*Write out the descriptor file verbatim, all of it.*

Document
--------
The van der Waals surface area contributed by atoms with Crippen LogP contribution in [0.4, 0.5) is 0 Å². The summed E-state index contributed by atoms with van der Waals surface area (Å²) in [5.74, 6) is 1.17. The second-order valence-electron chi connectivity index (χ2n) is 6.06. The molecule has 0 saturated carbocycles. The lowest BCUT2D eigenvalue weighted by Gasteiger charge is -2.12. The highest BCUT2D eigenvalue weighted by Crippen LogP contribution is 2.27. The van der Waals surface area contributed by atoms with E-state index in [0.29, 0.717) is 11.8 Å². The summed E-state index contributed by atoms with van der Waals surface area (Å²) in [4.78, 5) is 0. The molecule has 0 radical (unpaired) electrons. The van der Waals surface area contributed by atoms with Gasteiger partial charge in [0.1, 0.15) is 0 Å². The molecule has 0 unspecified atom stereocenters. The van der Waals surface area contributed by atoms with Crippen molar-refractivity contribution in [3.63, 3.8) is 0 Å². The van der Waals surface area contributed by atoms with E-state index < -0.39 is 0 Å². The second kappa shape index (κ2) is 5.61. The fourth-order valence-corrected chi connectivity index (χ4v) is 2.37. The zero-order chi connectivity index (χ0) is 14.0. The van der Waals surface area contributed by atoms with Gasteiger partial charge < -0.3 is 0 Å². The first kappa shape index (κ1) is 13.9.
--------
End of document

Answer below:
The van der Waals surface area contributed by atoms with Crippen LogP contribution in [0.4, 0.5) is 0 Å². The summed E-state index contributed by atoms with van der Waals surface area (Å²) in [5.74, 6) is 1.17. The second-order valence-electron chi connectivity index (χ2n) is 6.06. The molecule has 0 saturated carbocycles. The lowest BCUT2D eigenvalue weighted by Gasteiger charge is -2.12. The highest BCUT2D eigenvalue weighted by Crippen LogP contribution is 2.27. The van der Waals surface area contributed by atoms with E-state index in [0.29, 0.717) is 11.8 Å². The summed E-state index contributed by atoms with van der Waals surface area (Å²) in [4.78, 5) is 0. The molecule has 0 radical (unpaired) electrons. The van der Waals surface area contributed by atoms with Gasteiger partial charge in [0.1, 0.15) is 0 Å². The molecule has 0 unspecified atom stereocenters. The van der Waals surface area contributed by atoms with Crippen molar-refractivity contribution in [3.63, 3.8) is 0 Å². The van der Waals surface area contributed by atoms with E-state index < -0.39 is 0 Å². The second kappa shape index (κ2) is 5.61. The fourth-order valence-corrected chi connectivity index (χ4v) is 2.37. The zero-order chi connectivity index (χ0) is 14.0. The van der Waals surface area contributed by atoms with Gasteiger partial charge < -0.3 is 0 Å². The first kappa shape index (κ1) is 13.9.